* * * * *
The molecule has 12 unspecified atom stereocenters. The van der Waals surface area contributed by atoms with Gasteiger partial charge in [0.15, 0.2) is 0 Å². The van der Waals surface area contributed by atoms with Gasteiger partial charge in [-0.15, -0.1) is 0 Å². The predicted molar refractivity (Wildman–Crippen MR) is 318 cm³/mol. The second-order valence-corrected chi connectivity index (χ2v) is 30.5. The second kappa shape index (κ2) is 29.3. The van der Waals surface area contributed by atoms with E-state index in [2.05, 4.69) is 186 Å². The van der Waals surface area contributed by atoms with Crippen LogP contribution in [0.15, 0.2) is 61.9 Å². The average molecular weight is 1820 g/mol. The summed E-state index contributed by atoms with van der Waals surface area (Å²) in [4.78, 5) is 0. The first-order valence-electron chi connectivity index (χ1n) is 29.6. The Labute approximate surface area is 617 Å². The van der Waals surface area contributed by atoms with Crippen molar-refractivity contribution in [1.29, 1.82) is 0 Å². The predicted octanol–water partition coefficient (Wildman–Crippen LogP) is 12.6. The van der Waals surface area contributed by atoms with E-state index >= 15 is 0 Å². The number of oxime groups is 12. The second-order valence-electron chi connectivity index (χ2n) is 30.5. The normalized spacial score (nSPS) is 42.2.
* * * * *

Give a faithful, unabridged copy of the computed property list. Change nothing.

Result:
The molecule has 12 unspecified atom stereocenters. The van der Waals surface area contributed by atoms with Gasteiger partial charge in [0.15, 0.2) is 0 Å². The van der Waals surface area contributed by atoms with Gasteiger partial charge in [-0.15, -0.1) is 0 Å². The predicted molar refractivity (Wildman–Crippen MR) is 318 cm³/mol. The second-order valence-corrected chi connectivity index (χ2v) is 30.5. The second kappa shape index (κ2) is 29.3. The van der Waals surface area contributed by atoms with E-state index in [2.05, 4.69) is 186 Å². The van der Waals surface area contributed by atoms with Crippen LogP contribution in [0.15, 0.2) is 61.9 Å². The average molecular weight is 1820 g/mol. The summed E-state index contributed by atoms with van der Waals surface area (Å²) in [4.78, 5) is 0. The first-order valence-electron chi connectivity index (χ1n) is 29.6. The Labute approximate surface area is 617 Å². The van der Waals surface area contributed by atoms with Crippen molar-refractivity contribution in [1.29, 1.82) is 0 Å². The predicted octanol–water partition coefficient (Wildman–Crippen LogP) is 12.6. The van der Waals surface area contributed by atoms with E-state index >= 15 is 0 Å². The number of oxime groups is 12. The second-order valence-electron chi connectivity index (χ2n) is 30.5. The normalized spacial score (nSPS) is 42.2.